Drinking Water Institute Gets Off the Ground

From the Fall 2001 Waterline, the quarterly newsletter of the Minnesota Department of Health Public Water Supply Unit, © Waterline, Minnesota Department of Health

Teachers at the Drinking Water InstituteWith the participation of the Science Museum of Minnesota, the Minnesota Section American Water Works Association (AWWA) Education Committee held its first Drinking Water Institute for teachers in June at the Eden Prairie Water Plant.

Designed to teach teachers about drinking water and how to teach it in their classrooms, these Institutes are part of an initiative by the Education Committee to eventually having an ongoing group of high-school graduates in Minnesota who are well versed on drinking water by virtue of having had curriculum on the subject as a key part of their education at several different grade levels. The committee believes that this type of knowledge will benefit everyone by having people who know the value of water and using it wisely and why legislation supporting drinking water is important.

Those from the drinking water profession—including Dan Boyce of East Grand Forks Power and Light, John Thom of SEH, Inc., and Bruce Olsen of the Minnesota Department of Health, in addition to Jarrod Christen of Detroit Lakes and a group of students who organized a water festival in that city—covered the basic content on drinking water. Lee Schmitt, director of teacher education for the Science Museum of Minnesota, worked with the teachers on ways to develop inquiry-based curriculum on the topic. Local science teachers John Olson and Marty Davis also led the teachers in water activities.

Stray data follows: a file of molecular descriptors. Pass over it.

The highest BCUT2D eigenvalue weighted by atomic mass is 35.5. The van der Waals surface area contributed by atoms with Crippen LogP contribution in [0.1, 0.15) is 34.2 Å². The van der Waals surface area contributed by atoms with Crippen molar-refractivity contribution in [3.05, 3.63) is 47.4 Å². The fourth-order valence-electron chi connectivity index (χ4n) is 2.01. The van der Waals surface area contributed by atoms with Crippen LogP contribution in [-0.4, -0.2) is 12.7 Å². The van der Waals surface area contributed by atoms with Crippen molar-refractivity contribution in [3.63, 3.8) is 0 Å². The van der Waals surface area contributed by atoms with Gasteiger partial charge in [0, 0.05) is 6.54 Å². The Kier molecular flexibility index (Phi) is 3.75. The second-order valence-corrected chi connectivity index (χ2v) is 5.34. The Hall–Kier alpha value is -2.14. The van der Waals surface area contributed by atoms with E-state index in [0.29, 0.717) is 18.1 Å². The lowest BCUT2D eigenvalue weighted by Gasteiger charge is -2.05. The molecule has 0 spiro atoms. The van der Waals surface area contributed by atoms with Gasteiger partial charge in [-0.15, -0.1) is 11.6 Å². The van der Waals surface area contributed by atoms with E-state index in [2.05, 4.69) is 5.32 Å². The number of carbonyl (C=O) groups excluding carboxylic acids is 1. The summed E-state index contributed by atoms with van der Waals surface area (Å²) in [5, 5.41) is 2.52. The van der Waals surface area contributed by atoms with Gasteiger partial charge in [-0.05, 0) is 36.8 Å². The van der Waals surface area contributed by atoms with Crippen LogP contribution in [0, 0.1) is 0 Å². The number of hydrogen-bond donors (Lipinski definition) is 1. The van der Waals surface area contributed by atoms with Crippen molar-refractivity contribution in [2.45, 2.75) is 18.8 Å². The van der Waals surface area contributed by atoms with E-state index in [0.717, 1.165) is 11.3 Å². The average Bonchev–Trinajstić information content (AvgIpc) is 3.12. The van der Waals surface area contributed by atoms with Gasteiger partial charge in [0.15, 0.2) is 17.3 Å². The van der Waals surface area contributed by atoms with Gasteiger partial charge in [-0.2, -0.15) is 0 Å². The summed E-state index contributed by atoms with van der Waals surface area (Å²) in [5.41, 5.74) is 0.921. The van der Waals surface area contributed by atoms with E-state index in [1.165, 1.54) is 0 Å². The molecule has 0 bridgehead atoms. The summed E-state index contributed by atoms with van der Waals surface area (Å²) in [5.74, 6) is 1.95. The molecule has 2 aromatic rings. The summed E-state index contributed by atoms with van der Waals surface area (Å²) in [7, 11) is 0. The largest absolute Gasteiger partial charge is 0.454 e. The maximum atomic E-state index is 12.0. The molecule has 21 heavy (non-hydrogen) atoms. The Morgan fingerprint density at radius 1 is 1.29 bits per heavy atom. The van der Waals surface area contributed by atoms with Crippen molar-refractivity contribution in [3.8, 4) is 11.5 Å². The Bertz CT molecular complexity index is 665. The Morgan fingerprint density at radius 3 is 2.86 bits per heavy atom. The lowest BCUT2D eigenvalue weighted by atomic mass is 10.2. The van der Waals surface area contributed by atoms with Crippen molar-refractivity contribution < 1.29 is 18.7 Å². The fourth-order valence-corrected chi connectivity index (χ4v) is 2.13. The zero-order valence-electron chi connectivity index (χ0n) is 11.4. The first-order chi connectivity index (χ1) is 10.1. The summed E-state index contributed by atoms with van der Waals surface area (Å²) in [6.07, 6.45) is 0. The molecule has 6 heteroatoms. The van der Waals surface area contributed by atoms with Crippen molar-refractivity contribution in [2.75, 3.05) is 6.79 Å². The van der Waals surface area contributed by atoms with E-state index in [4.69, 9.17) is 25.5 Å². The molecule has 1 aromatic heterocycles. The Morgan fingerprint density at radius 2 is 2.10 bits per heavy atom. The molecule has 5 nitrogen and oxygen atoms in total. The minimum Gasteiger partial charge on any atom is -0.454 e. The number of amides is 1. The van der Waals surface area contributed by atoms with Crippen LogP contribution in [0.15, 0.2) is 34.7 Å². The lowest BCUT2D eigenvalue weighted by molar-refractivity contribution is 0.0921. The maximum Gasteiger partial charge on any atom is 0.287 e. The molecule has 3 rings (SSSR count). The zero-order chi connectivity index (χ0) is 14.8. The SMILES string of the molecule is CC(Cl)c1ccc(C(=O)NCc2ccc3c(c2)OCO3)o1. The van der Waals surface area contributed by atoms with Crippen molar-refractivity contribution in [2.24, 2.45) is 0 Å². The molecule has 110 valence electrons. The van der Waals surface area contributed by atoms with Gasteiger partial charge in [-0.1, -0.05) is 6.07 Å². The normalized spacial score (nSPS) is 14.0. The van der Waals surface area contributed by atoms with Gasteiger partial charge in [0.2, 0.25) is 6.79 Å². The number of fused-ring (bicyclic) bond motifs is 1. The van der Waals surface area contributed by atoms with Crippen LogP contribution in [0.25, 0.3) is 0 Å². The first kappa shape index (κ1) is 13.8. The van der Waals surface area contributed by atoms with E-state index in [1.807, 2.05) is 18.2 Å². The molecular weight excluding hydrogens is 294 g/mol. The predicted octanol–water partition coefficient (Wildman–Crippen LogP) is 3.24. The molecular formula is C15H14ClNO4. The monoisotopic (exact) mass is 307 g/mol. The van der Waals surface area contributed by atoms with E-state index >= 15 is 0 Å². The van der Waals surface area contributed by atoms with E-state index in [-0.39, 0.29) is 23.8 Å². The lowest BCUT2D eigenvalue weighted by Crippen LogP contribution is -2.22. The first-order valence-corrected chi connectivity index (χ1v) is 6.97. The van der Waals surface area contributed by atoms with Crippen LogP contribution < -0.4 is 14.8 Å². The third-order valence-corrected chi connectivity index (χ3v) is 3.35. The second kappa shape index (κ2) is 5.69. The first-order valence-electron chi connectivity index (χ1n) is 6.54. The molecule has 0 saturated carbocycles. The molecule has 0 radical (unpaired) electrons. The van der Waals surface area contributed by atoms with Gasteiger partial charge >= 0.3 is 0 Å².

Detroit Lakes students presenting at the Drinking Water InsituteOn the final day of the three-day Institute, water superintendents from the areas where the teachers are from came in to explain some of the specific aspects and features of water supply and treatment in their communities.

Teachers began writing an action plan on how to introduce drinking-water education into their classroom and will return for a follow-up session on October 27 to report on what they have done. Teachers who participate in the entire Institute, including the follow-up day, will receive two college credits or an equivalent stipend.

The initial Institute was funded by contributions made by the Minnesota Department of Health and the Minnesota Section AWWA as well as the Metro, Northeast, Northwest, Central, and Southeast Districts of Minnesota AWWA. The districts have pledged a certain amount of money from each registrant at their water schools to be directed to the youth education program. The Minnesota Section Education Committee will now seek contributions from others, including commercial organizations, to fund future Drinking Water Institutes.

Note: In 2002, the Drinking Water Institute received a national education award from the American Water Works Association.

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Updated Thursday, May 22, 2014 at 06:42AM